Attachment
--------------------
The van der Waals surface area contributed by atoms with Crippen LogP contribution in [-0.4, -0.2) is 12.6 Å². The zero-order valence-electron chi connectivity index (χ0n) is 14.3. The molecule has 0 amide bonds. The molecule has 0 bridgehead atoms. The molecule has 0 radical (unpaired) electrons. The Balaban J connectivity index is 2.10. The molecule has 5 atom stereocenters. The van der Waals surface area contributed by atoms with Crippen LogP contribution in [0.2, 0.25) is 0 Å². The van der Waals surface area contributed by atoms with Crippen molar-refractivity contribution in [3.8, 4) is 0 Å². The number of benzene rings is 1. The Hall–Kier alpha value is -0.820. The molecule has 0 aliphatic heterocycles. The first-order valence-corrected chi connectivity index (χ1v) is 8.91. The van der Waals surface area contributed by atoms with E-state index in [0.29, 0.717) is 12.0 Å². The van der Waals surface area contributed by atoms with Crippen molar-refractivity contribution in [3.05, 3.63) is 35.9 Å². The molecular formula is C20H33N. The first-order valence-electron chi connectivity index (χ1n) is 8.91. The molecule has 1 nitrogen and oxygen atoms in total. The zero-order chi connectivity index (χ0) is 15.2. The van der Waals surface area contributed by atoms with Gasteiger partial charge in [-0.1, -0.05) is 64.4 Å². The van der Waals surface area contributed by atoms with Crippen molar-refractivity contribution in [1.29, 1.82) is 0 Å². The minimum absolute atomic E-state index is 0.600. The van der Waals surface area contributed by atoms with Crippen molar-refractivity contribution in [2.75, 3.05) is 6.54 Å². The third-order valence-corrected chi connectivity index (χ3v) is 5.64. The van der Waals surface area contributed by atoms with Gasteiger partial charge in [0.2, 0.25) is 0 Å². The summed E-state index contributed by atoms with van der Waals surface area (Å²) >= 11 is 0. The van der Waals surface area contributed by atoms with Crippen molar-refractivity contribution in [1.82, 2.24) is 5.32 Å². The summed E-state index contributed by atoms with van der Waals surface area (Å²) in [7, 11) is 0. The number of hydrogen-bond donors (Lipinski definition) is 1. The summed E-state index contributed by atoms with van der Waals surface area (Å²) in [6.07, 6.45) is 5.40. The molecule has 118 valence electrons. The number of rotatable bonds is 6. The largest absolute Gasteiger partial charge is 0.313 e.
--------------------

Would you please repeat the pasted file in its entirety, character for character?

The van der Waals surface area contributed by atoms with Crippen LogP contribution in [-0.4, -0.2) is 12.6 Å². The zero-order valence-electron chi connectivity index (χ0n) is 14.3. The molecule has 0 amide bonds. The molecule has 0 bridgehead atoms. The molecule has 0 radical (unpaired) electrons. The Balaban J connectivity index is 2.10. The molecule has 5 atom stereocenters. The van der Waals surface area contributed by atoms with Crippen LogP contribution in [0.2, 0.25) is 0 Å². The van der Waals surface area contributed by atoms with Crippen molar-refractivity contribution in [3.8, 4) is 0 Å². The number of benzene rings is 1. The Hall–Kier alpha value is -0.820. The molecule has 0 aliphatic heterocycles. The first-order valence-corrected chi connectivity index (χ1v) is 8.91. The van der Waals surface area contributed by atoms with E-state index in [0.29, 0.717) is 12.0 Å². The van der Waals surface area contributed by atoms with Crippen molar-refractivity contribution in [3.05, 3.63) is 35.9 Å². The molecular formula is C20H33N. The first-order valence-electron chi connectivity index (χ1n) is 8.91. The molecule has 1 nitrogen and oxygen atoms in total. The zero-order chi connectivity index (χ0) is 15.2. The van der Waals surface area contributed by atoms with Gasteiger partial charge in [-0.1, -0.05) is 64.4 Å². The van der Waals surface area contributed by atoms with Crippen molar-refractivity contribution in [1.29, 1.82) is 0 Å². The minimum absolute atomic E-state index is 0.600. The van der Waals surface area contributed by atoms with Crippen molar-refractivity contribution in [2.75, 3.05) is 6.54 Å². The third-order valence-corrected chi connectivity index (χ3v) is 5.64. The van der Waals surface area contributed by atoms with Gasteiger partial charge in [0.2, 0.25) is 0 Å². The summed E-state index contributed by atoms with van der Waals surface area (Å²) >= 11 is 0. The van der Waals surface area contributed by atoms with Crippen molar-refractivity contribution in [1.82, 2.24) is 5.32 Å². The summed E-state index contributed by atoms with van der Waals surface area (Å²) in [7, 11) is 0. The number of hydrogen-bond donors (Lipinski definition) is 1. The summed E-state index contributed by atoms with van der Waals surface area (Å²) in [6.07, 6.45) is 5.40. The molecule has 118 valence electrons. The number of rotatable bonds is 6. The largest absolute Gasteiger partial charge is 0.313 e.